left unsaid

It’s interesting how many times I write a post and don’t hit publish. Or how many times I publish a post and instantly think, oh I forgot to say that. Or more often, I think about things I deliberately left out, and I wonder whether the post conveys, in essence, the whole truth, or at least enough truth to reflect the reality I choose to share here.

It happens most often when I write about adoption. You’ve heard it many times before, how I am reluctant to write much about our open adoption because it is not only my story to tell — i.e., it is also Kaye’s and our daughter’s, most importantly. There are parts of our story, of Jaye’s story really, that shouldn’t be shared with the world at large. There are parts of Jaye’s story that she should not learn from someone else. These pieces are hers to unfold some day, at the appropriate time and in the right way, however that may be. Some day she will take it all in, bit by bit, and try to make sense of it. My job is to provide those pieces, as best as I can, and help her process these little bits of herself, to help her integrate them, so she may feel whole. My job is to be secure enough in my role as her mama to support her in whatever way she needs.

Easier said than done, I think.

There are parts of Jaye’s story that I wonder how I’ll tell. By comparison, her birth story is easy. It’s beautiful and because we were there I can tell her about the love in that room when she entered the world. (Of course I hope Kaye will share her own version with Jaye, one day.) I tell her origin story which leads to her placement with us, at this point without much explanation. She knows she grew in Kaye’s belly, that Kaye asked us to be her parents before she brought her into the world, that we were all there to welcome her, that we all love her. For now, that seems to be enough. When I tell her that Kaye asked us to be her parents, she doesn’t ask “because why?” as she does with almost every other thing. Oh she will, one day, perhaps soon.

When Jaye sees a rare picture of herself as a baby with her biological father Tee, she asks who it is. I tell her his name, but I don’t yet explain his significance. As I understand it, until they can appreciate basic biology and reproduction, it won’t make sense. I said that Tee wanted to meet her but that we don’t see him often so she might not remember him, but maybe we will see him again some day. Some day we’ll have to find the words to explain who he is, and try to explain why he doesn’t keep in touch.

And how to tell about other facets of her story that could have resulted in a very different outcome? What about the reasons Kaye chose to place rather than parent? What about those who opposed the adoption? Or those who wanted even greater involvement than Kaye believed was appropriate? What about the extended relative who wanted to parent? Or how we had to terminate her biological father’s rights because he didn’t show up. How do you share that information? Do you share it? Personally, I don’t think those parts of her story are mine to tell. I’ve got basic answers, of course, but the reasons for Kaye’s adoption plan, for instance, are best told by Kaye.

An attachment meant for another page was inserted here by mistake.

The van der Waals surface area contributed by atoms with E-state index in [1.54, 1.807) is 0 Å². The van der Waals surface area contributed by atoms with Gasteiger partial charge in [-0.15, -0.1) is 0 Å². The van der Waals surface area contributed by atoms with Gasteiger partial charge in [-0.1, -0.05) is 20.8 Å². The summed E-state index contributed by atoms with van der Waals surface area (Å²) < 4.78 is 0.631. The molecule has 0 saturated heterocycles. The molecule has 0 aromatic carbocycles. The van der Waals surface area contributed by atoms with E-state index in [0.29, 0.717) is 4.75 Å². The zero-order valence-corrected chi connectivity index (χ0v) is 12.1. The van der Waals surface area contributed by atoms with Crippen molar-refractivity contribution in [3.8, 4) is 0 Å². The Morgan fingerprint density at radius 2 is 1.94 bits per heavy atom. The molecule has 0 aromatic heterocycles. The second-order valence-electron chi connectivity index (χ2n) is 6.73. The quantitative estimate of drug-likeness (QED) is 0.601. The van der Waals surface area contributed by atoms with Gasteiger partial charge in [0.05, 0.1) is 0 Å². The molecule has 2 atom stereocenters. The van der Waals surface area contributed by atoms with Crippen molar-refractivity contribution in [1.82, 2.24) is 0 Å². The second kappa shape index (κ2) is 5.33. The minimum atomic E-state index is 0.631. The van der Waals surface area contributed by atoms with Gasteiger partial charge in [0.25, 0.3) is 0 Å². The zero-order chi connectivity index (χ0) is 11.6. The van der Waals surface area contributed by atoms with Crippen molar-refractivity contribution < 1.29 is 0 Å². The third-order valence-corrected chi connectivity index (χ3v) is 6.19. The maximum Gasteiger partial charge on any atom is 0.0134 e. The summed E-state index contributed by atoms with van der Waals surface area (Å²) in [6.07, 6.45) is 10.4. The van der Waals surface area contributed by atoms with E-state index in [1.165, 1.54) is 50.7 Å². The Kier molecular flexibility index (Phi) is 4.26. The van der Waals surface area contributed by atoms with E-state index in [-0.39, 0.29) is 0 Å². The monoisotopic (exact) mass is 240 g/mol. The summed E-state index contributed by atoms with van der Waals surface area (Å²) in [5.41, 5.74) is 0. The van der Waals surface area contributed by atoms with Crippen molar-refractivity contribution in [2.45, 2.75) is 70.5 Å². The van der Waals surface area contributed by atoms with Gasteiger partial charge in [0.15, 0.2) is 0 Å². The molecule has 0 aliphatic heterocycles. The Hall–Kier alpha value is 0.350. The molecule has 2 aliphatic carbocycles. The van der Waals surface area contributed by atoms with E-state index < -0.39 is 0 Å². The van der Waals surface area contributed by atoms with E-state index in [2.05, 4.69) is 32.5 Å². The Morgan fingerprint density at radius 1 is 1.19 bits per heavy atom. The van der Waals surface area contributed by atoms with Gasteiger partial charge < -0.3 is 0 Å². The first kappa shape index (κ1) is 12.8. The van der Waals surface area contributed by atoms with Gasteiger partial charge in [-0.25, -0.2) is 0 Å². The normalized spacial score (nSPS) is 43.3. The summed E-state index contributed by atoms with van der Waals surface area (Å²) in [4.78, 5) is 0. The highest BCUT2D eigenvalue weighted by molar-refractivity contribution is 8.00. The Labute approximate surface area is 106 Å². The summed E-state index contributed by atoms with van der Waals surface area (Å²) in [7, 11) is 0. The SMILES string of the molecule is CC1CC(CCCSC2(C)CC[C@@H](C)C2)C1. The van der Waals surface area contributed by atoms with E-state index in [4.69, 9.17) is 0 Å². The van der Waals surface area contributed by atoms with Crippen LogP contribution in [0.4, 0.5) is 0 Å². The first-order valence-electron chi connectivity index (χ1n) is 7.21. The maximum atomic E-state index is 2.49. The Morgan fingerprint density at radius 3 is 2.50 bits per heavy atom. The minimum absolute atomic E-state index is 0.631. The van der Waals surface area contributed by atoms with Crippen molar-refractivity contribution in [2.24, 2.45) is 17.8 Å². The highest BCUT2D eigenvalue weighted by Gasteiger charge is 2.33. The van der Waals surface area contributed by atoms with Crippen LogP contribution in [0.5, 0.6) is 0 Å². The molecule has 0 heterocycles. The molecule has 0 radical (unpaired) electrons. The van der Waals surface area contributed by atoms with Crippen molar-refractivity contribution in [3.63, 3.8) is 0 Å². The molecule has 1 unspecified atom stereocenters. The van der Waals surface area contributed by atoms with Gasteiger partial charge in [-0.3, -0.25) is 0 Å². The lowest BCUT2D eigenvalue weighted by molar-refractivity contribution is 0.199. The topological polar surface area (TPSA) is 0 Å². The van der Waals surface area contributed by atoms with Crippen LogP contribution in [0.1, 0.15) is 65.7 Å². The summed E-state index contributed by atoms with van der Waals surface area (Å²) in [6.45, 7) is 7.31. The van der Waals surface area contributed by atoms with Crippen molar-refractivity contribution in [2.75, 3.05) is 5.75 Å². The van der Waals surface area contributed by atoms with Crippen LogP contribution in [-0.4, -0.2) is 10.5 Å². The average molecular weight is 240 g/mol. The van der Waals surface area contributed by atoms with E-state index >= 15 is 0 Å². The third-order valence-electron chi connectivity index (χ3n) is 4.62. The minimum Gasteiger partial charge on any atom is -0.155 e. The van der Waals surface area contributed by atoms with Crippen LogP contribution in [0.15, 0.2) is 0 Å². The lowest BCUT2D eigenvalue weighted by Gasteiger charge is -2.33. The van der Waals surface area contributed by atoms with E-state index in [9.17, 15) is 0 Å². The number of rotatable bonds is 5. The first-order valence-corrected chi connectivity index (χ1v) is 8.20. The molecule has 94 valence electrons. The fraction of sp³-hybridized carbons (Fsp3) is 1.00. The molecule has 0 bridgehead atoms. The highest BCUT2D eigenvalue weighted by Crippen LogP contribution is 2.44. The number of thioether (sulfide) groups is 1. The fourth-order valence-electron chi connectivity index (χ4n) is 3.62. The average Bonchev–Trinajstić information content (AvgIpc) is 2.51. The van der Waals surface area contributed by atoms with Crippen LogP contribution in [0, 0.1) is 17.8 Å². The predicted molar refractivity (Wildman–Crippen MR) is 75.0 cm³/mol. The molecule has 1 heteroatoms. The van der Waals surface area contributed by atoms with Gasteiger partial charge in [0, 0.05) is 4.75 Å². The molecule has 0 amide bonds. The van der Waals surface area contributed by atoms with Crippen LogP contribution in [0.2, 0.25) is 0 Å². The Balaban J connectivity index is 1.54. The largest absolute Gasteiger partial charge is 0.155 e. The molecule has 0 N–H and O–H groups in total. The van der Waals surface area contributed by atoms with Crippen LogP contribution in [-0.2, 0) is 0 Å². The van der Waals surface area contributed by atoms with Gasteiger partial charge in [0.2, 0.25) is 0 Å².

So often I’m left accentuating the positive aspects of our adoption and relationships. I choose not to write about some of the more challenging aspects, the grittier more difficult stuff. I wrote a bit about the phenomenon of “shared experience” after Jaye’s first birthday party, when I caught a glimpse into how hard the day was for Kaye. It’s not that I want to portray adoption as shiny and perfect by avoiding the negative. Yet I know that leaving out the tough parts could convey a distorted image. Adoption is so complex. I think it’s impossible as an adoptive parent to portray anything but our own limited experience, and even that is shrouded by the things left unsaid.

~ by luna on March 16, 2012.

16 Responses to “left unsaid”

  1. Exactly. It’s SO hard to convey a whole picture that’s open adoption when you don’t have the whole picture. You may have more parts of some things than Kaye will but pertaining to the decisions that led to Kaye asking you to be Jaye’s parents…well she holds more pieces than you do. I wrote a letter to my daughter explaining why I chose to place her with her parents that’s in the baby book her bdad (who is still very involved) & I created for her. Her parents actually asked us to create a book about us so that Mack (our daughter) has that when she wants it. There is also a birth-relative that wanted to parent Mack….and I said no. That will also get explained to Mack, someday…but it’s probably not her parents that will do the explaining. Oy. So complex.

    • thanks for this, Monika. we wanted Kaye to write such a letter too, but she has not and I didn’t feel right pushing it. I do hope she is available and able to tell part of her story, as it truly is hers to tell. some of that includes birth relatives who wanted to parent. we said we’d abide by whatever she chose, and she emphatically said no. I agree it’s not my place to share those things or her reasons, even what I know from Kaye herself. thanks again!

  2. The only thing is that you/me – we may actually have to answer those questions because we can’t guarantee that our kids relationship with their birthparents will necessarily be at that level of closeness or discussion. We just do not know what the future holds. I’d love it if Theo could talk it over with his birthparents when he’s old enough to understand but what if they are busy living their lives in a new city and they aren’t available. I don’t want to throw it onto my son or his birthparents shoulders to have to answer all questions. Ideally, it would unfold that way but I feel like I need to be prepared to answer his questions in a meaningful way in the moment. Not sure I’m even making sense!